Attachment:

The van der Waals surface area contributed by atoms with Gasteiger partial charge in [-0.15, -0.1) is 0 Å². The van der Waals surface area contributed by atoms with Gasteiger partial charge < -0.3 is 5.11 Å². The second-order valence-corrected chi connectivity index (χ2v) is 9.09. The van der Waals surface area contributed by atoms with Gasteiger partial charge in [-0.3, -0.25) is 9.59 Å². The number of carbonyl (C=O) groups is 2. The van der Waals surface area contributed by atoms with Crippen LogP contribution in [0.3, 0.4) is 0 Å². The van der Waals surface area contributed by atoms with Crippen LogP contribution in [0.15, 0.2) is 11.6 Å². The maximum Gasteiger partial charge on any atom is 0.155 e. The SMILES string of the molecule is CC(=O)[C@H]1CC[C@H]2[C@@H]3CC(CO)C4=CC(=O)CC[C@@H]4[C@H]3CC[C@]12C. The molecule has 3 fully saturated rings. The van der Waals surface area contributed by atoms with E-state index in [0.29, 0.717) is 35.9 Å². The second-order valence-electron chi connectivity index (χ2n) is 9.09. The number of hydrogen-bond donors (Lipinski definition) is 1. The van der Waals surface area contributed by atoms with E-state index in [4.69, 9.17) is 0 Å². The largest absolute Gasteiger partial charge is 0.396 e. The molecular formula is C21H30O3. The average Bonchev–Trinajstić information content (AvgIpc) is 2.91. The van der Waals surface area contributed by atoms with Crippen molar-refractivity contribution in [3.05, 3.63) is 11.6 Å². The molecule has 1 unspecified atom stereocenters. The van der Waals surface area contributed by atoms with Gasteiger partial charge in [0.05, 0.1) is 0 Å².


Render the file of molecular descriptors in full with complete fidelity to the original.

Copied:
The van der Waals surface area contributed by atoms with Gasteiger partial charge in [-0.15, -0.1) is 0 Å². The van der Waals surface area contributed by atoms with Gasteiger partial charge < -0.3 is 5.11 Å². The second-order valence-corrected chi connectivity index (χ2v) is 9.09. The van der Waals surface area contributed by atoms with Gasteiger partial charge in [-0.3, -0.25) is 9.59 Å². The number of carbonyl (C=O) groups is 2. The van der Waals surface area contributed by atoms with Crippen LogP contribution in [0.3, 0.4) is 0 Å². The van der Waals surface area contributed by atoms with Crippen LogP contribution in [0.15, 0.2) is 11.6 Å². The maximum Gasteiger partial charge on any atom is 0.155 e. The SMILES string of the molecule is CC(=O)[C@H]1CC[C@H]2[C@@H]3CC(CO)C4=CC(=O)CC[C@@H]4[C@H]3CC[C@]12C. The molecule has 3 fully saturated rings. The van der Waals surface area contributed by atoms with E-state index in [0.29, 0.717) is 35.9 Å². The second-order valence-electron chi connectivity index (χ2n) is 9.09. The number of hydrogen-bond donors (Lipinski definition) is 1. The van der Waals surface area contributed by atoms with E-state index in [4.69, 9.17) is 0 Å². The largest absolute Gasteiger partial charge is 0.396 e. The molecular formula is C21H30O3. The average Bonchev–Trinajstić information content (AvgIpc) is 2.91. The van der Waals surface area contributed by atoms with Crippen molar-refractivity contribution in [3.05, 3.63) is 11.6 Å². The molecule has 1 unspecified atom stereocenters. The van der Waals surface area contributed by atoms with Gasteiger partial charge in [0.05, 0.1) is 0 Å².